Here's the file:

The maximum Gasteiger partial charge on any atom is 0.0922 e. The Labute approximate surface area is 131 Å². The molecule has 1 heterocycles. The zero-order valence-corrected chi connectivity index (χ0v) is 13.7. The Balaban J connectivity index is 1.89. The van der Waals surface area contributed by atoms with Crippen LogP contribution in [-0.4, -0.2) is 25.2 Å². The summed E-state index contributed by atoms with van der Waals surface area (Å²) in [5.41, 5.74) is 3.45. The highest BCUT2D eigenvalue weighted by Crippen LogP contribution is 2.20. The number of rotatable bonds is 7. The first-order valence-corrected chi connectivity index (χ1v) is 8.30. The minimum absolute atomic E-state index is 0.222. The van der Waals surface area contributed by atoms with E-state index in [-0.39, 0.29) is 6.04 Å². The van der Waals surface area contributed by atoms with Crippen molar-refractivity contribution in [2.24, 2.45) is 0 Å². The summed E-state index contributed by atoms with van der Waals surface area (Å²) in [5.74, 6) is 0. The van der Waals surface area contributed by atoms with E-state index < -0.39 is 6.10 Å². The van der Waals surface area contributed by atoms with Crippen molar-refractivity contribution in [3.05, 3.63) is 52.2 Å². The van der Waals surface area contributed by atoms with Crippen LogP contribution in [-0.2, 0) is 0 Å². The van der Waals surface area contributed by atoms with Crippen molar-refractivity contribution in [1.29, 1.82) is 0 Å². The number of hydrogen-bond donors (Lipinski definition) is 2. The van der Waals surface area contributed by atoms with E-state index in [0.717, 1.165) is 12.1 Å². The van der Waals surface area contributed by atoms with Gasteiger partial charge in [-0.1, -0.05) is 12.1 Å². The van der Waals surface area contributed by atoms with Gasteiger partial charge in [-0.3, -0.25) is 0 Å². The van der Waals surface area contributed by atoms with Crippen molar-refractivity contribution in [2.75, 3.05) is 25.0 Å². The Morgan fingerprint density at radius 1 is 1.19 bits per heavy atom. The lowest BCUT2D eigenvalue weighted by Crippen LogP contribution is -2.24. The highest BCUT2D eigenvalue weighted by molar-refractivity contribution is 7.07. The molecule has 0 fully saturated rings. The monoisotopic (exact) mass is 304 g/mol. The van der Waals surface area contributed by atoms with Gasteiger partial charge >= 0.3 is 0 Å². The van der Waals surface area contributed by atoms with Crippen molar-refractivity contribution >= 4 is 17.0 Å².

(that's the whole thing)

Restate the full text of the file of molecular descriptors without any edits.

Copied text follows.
The maximum Gasteiger partial charge on any atom is 0.0922 e. The Labute approximate surface area is 131 Å². The molecule has 1 heterocycles. The zero-order valence-corrected chi connectivity index (χ0v) is 13.7. The Balaban J connectivity index is 1.89. The van der Waals surface area contributed by atoms with Crippen LogP contribution in [-0.4, -0.2) is 25.2 Å². The summed E-state index contributed by atoms with van der Waals surface area (Å²) in [5.41, 5.74) is 3.45. The highest BCUT2D eigenvalue weighted by Crippen LogP contribution is 2.20. The number of rotatable bonds is 7. The first-order valence-corrected chi connectivity index (χ1v) is 8.30. The minimum absolute atomic E-state index is 0.222. The van der Waals surface area contributed by atoms with E-state index in [-0.39, 0.29) is 6.04 Å². The van der Waals surface area contributed by atoms with Crippen molar-refractivity contribution in [2.24, 2.45) is 0 Å². The summed E-state index contributed by atoms with van der Waals surface area (Å²) in [5.74, 6) is 0. The van der Waals surface area contributed by atoms with E-state index < -0.39 is 6.10 Å². The van der Waals surface area contributed by atoms with Crippen molar-refractivity contribution in [3.05, 3.63) is 52.2 Å². The van der Waals surface area contributed by atoms with Crippen LogP contribution in [-0.2, 0) is 0 Å². The van der Waals surface area contributed by atoms with Crippen molar-refractivity contribution in [1.29, 1.82) is 0 Å². The number of hydrogen-bond donors (Lipinski definition) is 2. The van der Waals surface area contributed by atoms with E-state index in [0.717, 1.165) is 12.1 Å². The van der Waals surface area contributed by atoms with Gasteiger partial charge in [-0.1, -0.05) is 12.1 Å². The van der Waals surface area contributed by atoms with Gasteiger partial charge in [-0.3, -0.25) is 0 Å². The van der Waals surface area contributed by atoms with Crippen molar-refractivity contribution in [2.75, 3.05) is 25.0 Å². The Morgan fingerprint density at radius 1 is 1.19 bits per heavy atom. The lowest BCUT2D eigenvalue weighted by Crippen LogP contribution is -2.24. The highest BCUT2D eigenvalue weighted by molar-refractivity contribution is 7.07. The molecule has 0 fully saturated rings. The monoisotopic (exact) mass is 304 g/mol. The van der Waals surface area contributed by atoms with Gasteiger partial charge >= 0.3 is 0 Å². The van der Waals surface area contributed by atoms with Crippen molar-refractivity contribution >= 4 is 17.0 Å².